VIJAYAWADA: T Koteswara Rao, a practising advocate in the Telangana High Court and CAT Hyderabad, in a letter to the Chief Justice of India has requested for laying down of some restraints and checks for the judiciary in its adjudication process.
The advocate wrote the letter to the CJI expressing concern over the comments made by the High Court of Andhra Pradesh against the Director General of Police in some cases. His letter is yet to be listed for hearing. “I hope as soon as the caseload on the apex court is lessened, it gets listed as a Public Interest Litigation,” Rao told TNIE.
Citing news reports published in both the electronic and print media, the advocate said that a family in Andhra Pradesh had approached the High Court, by filing Habeas Corpus petition, for the release of one of their family members, who was arrested by the police. “The court, according to reports, has observed that police have failed to implement the rule of law in the State and that the DGP should submit his resignation if he cannot control the police forces,” he said in his letter. “Though the news reports did not disclose the stage of hearing, it was definitely not at the stage of pronouncement of judgment,” he added.
Koteswara Rao said judicial adjudication means objective consideration of proposals and rebuttals, and giving a judgment on the weight of evidence. “In this instance, the High Court has chosen to arrive at a conclusion at the hearing stage of the petition and also made scathing remarks against a senior officer, who is heading the police force. Assuming that the officer is not able to control his force, it is not the solution for the High Court to seek his resignation under the law as a measure of punishment,” he said in his letter.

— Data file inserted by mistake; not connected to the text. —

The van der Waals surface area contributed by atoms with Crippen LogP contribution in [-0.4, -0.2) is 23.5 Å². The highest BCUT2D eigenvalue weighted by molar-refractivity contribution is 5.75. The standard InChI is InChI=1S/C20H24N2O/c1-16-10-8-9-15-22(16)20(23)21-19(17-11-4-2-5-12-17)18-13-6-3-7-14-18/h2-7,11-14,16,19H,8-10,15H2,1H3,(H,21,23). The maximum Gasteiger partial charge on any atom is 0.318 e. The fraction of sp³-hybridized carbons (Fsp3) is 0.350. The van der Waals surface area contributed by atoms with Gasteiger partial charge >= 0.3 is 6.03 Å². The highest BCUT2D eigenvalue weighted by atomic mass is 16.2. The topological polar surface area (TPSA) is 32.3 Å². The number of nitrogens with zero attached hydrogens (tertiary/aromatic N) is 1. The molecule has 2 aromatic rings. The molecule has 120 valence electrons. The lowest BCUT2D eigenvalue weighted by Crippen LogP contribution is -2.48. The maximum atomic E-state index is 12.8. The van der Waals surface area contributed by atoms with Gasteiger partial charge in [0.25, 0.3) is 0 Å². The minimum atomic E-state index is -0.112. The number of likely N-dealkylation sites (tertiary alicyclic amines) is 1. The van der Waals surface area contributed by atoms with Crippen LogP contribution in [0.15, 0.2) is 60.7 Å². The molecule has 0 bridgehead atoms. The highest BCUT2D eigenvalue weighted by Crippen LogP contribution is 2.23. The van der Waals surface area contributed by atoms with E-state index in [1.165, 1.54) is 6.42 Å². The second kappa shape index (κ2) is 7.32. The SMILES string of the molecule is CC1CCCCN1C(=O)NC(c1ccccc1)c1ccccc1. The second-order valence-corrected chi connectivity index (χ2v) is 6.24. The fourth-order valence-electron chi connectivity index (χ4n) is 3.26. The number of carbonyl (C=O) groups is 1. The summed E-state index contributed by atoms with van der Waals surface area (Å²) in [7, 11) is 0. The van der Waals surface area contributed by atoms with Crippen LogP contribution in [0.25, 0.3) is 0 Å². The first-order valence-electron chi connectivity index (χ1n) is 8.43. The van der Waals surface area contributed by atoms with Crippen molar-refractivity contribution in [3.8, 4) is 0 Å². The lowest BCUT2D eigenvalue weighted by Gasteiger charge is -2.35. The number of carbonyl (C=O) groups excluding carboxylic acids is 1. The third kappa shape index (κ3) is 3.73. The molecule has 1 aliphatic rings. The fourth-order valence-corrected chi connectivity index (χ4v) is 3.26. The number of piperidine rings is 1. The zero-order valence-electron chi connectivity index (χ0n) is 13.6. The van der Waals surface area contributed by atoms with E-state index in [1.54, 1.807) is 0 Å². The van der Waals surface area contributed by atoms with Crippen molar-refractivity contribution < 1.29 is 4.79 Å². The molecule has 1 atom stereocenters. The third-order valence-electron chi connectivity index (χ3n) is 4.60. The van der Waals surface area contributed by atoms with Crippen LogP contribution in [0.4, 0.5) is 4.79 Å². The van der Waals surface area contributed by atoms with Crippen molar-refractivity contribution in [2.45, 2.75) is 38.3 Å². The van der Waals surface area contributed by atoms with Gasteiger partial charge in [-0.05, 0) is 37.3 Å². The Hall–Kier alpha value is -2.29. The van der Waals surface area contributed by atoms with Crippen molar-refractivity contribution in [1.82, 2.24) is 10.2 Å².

The advocate observed in his letter that it became a routine process, rather a symbol of efficiency for many members of the Bench, including in Tribunals, to adjudicate the matters by conducting question and answer sessions, where counsel are required to answer the questions posed by the bench without any arguments. In the process, the matter is becoming a quasi-lis, i.e., lis between petitioner and the bench.
“If these tendencies are allowed to prevail, much time may not be needed for the major stakeholder in the judicial process, i.e., the common man having lost his confidence would revolt against the system. This is precisely the situation in the present case. After all, the present government of AP was elected by the people of the State. Therefore, without going into the merits of the case, I submit that time has come to lay down some restraints and checks for the judiciary to practice in its adjudication process,” Koteswara Rao said in his letter to the Chief Justice of India.